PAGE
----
Criminal justice overhaul expected to be filed soon
11:17 am, February 27th, 2012
A Georgia criminal justice overhaul bill could be submitted to the General Assembly as early as today, according to House Judiciary Chairman Wendell Willard, R-Sandy Springs.
Willard told the Daily Report Monday morning that he’d just signed the bill as a sponsor. He described the legislation as a 100-plus-page omnibus bill that tackles sentencing options in Georgia courts, restoring some judicial discretion and reducing minor traffic offenses from misdemeanors to violations so that offenders are subject to civil penalties but do not have to appear in court.
Willard is one of 18 members of a joint House and Senate committee tasked with reviewing and voting on legislation and resolutions that incorporate the recent recommendations of the state’s Special Council on Criminal Justice Reform.
The special council is composed of judges, lawyers and legislators. Their recommendations, which were released in November, included creating a statewide system of accountability courts and giving judges more sentencing options for non-violent offenders.
Willard said he was the third sponsor signed on to the bill, which is expected to be filed by House Judiciary Non-Civil Committee Chairman Rich Golick, R-Smyrna.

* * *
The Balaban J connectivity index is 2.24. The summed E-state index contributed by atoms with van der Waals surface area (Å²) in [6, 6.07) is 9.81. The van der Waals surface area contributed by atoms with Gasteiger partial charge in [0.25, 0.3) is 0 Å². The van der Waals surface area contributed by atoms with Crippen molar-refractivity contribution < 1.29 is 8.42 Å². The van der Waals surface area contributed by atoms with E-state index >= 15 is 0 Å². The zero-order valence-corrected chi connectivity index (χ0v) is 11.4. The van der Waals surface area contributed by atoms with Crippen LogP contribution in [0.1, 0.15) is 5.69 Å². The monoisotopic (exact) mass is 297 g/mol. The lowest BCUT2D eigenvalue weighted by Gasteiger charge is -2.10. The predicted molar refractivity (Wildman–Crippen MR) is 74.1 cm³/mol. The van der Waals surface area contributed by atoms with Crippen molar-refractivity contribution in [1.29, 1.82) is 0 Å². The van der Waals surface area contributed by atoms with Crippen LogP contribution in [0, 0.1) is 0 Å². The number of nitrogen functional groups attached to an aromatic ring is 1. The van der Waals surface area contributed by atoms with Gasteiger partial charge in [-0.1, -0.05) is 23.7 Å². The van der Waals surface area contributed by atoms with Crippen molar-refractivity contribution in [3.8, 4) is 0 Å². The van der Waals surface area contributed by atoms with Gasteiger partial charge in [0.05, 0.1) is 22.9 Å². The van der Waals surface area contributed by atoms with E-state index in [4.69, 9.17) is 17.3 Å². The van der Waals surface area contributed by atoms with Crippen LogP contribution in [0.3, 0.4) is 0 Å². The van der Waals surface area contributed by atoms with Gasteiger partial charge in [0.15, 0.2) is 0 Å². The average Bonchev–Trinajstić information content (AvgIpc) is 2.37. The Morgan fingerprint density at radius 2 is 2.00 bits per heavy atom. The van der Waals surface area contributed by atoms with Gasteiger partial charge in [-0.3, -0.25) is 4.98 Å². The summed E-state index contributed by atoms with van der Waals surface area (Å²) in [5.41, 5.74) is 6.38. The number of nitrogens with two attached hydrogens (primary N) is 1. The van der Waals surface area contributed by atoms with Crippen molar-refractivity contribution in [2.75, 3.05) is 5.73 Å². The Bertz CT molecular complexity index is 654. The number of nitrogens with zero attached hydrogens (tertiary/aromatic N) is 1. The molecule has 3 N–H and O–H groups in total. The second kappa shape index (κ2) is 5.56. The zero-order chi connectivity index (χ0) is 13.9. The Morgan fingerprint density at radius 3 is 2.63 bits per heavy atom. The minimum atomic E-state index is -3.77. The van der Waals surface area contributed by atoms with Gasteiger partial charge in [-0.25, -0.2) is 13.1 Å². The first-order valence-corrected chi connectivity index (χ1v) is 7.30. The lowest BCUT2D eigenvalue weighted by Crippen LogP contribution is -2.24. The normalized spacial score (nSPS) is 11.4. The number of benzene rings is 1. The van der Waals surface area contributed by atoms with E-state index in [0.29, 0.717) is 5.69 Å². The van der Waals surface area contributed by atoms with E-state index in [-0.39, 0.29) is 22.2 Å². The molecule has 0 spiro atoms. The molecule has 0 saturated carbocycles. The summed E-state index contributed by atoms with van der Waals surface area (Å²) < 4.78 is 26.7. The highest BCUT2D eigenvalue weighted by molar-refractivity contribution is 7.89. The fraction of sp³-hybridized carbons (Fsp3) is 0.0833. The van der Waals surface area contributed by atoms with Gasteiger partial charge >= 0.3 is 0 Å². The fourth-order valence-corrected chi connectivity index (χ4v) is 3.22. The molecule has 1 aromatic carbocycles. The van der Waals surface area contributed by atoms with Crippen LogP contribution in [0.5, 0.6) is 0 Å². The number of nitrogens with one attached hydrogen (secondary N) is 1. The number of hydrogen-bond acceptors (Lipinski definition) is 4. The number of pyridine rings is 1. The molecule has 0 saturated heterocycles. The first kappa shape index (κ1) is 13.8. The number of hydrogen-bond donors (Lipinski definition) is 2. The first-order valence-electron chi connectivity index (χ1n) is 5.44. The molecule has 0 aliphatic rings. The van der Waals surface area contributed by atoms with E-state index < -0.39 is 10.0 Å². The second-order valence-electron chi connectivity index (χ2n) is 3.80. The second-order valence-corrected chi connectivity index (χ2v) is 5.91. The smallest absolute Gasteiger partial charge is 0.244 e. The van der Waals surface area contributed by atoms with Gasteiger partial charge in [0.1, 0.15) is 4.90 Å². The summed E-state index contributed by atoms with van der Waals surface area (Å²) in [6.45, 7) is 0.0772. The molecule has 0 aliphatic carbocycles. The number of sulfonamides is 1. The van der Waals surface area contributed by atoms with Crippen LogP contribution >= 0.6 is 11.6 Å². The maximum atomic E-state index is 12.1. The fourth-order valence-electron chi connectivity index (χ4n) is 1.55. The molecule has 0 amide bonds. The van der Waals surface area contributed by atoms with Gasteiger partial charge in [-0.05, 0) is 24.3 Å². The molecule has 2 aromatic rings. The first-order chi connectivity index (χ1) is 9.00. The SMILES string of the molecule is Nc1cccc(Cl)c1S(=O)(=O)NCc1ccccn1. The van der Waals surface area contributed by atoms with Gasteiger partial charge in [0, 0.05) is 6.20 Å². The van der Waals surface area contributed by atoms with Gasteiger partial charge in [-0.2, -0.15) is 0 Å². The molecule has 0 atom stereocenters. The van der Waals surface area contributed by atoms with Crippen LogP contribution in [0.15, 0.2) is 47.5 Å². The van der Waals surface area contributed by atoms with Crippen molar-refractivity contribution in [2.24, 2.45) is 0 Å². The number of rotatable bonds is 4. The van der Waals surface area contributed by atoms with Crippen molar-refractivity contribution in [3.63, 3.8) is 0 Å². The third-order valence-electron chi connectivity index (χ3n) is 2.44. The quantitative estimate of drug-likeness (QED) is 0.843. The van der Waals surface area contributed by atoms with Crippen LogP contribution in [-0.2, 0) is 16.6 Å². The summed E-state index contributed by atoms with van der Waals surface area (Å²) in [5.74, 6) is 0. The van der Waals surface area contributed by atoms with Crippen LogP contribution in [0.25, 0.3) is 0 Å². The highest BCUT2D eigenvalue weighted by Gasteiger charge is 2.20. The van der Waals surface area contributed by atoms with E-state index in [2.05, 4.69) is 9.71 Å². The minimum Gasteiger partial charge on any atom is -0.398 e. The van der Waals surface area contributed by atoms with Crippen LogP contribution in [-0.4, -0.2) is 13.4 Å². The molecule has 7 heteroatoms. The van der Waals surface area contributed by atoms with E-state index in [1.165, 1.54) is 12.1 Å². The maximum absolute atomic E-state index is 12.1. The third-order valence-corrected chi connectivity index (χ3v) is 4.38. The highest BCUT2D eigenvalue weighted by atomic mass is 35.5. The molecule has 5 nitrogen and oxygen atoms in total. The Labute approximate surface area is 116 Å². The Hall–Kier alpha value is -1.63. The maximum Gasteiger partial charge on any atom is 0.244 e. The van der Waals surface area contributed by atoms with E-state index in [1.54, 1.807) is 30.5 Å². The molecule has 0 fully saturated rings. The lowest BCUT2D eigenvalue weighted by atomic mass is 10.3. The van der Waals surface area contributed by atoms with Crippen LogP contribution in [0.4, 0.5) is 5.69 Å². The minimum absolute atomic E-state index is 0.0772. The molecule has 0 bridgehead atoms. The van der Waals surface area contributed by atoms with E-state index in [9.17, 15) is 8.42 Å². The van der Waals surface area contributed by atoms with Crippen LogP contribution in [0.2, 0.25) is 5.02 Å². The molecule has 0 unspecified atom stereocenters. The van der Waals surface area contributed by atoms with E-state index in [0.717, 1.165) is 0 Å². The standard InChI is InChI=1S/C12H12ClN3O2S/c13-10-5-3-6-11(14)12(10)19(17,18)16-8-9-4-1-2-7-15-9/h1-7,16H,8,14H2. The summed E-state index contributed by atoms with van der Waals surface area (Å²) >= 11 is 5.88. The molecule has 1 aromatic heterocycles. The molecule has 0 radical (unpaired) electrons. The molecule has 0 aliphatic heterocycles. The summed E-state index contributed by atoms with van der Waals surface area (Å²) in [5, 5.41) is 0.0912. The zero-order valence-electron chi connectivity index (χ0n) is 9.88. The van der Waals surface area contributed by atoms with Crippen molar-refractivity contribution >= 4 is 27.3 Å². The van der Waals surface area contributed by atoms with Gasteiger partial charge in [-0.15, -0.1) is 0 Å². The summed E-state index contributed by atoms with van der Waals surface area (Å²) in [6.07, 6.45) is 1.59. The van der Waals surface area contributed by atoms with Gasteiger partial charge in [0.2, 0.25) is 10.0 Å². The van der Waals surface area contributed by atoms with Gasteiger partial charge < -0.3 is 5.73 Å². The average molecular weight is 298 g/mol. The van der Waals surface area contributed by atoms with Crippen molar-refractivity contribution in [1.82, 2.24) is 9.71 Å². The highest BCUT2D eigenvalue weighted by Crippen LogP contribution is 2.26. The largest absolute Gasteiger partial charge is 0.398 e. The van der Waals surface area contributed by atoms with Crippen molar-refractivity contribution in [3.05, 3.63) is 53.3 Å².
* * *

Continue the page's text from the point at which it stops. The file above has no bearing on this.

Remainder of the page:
Willard told participants of Saturday’s Georgia Bar Media and Judiciary Conference that the bill will take an alternate path than most bills filed earlier in the session.
The joint committee “will work it as a document out of that one committee, which will then go to the House for consideration,” Willard said. “Passing the House, it will go directly to the Senate floor. So, it will not be going through the normal committee process.”
As a result of this process, the bill does not need to cross from the Senate to the House by the end of the 30th legislative day of the session to stay alive. Most other bills have to move from one chamber to the other by that day.
The effort to reduce recidivism and the amount of money the state spends annually to house offenders began last year when the governor announced legislation creating the special council and tasking it with studying the problems and finding legislative solutions.
Read related Daily Report articles on criminal justice reform in Georgia: